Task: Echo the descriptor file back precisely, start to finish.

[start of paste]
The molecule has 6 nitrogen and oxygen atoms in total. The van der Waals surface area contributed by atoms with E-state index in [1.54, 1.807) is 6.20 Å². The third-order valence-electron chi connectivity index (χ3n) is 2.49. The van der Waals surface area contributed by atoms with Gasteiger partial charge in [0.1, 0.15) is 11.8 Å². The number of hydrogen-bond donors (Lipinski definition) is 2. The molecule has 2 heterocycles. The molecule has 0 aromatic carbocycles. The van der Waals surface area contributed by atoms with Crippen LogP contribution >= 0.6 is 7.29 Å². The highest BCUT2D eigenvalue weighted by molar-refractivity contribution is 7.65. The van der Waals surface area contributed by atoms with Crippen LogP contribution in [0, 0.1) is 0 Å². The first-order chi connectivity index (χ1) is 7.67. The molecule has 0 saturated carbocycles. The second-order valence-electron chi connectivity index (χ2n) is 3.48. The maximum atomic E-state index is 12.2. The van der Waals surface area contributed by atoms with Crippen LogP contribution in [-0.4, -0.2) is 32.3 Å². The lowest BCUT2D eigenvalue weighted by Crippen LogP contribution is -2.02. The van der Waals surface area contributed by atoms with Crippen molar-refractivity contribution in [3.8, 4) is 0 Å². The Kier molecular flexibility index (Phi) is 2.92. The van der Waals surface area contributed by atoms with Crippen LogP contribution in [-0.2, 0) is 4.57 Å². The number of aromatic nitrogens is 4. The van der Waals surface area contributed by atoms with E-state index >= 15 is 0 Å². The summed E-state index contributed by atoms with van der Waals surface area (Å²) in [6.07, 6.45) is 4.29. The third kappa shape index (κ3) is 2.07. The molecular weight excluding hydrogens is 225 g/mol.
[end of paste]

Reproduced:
The molecule has 6 nitrogen and oxygen atoms in total. The van der Waals surface area contributed by atoms with E-state index in [1.54, 1.807) is 6.20 Å². The third-order valence-electron chi connectivity index (χ3n) is 2.49. The van der Waals surface area contributed by atoms with Gasteiger partial charge in [0.1, 0.15) is 11.8 Å². The number of hydrogen-bond donors (Lipinski definition) is 2. The molecule has 2 heterocycles. The molecule has 0 aromatic carbocycles. The van der Waals surface area contributed by atoms with Crippen LogP contribution >= 0.6 is 7.29 Å². The highest BCUT2D eigenvalue weighted by molar-refractivity contribution is 7.65. The van der Waals surface area contributed by atoms with Crippen LogP contribution in [0, 0.1) is 0 Å². The first-order chi connectivity index (χ1) is 7.67. The molecule has 0 saturated carbocycles. The second-order valence-electron chi connectivity index (χ2n) is 3.48. The maximum atomic E-state index is 12.2. The van der Waals surface area contributed by atoms with Crippen LogP contribution in [-0.4, -0.2) is 32.3 Å². The lowest BCUT2D eigenvalue weighted by Crippen LogP contribution is -2.02. The van der Waals surface area contributed by atoms with Crippen molar-refractivity contribution in [3.8, 4) is 0 Å². The Kier molecular flexibility index (Phi) is 2.92. The van der Waals surface area contributed by atoms with Crippen LogP contribution in [-0.2, 0) is 4.57 Å². The number of aromatic nitrogens is 4. The van der Waals surface area contributed by atoms with E-state index >= 15 is 0 Å². The summed E-state index contributed by atoms with van der Waals surface area (Å²) in [6.07, 6.45) is 4.29. The third kappa shape index (κ3) is 2.07. The molecular weight excluding hydrogens is 225 g/mol.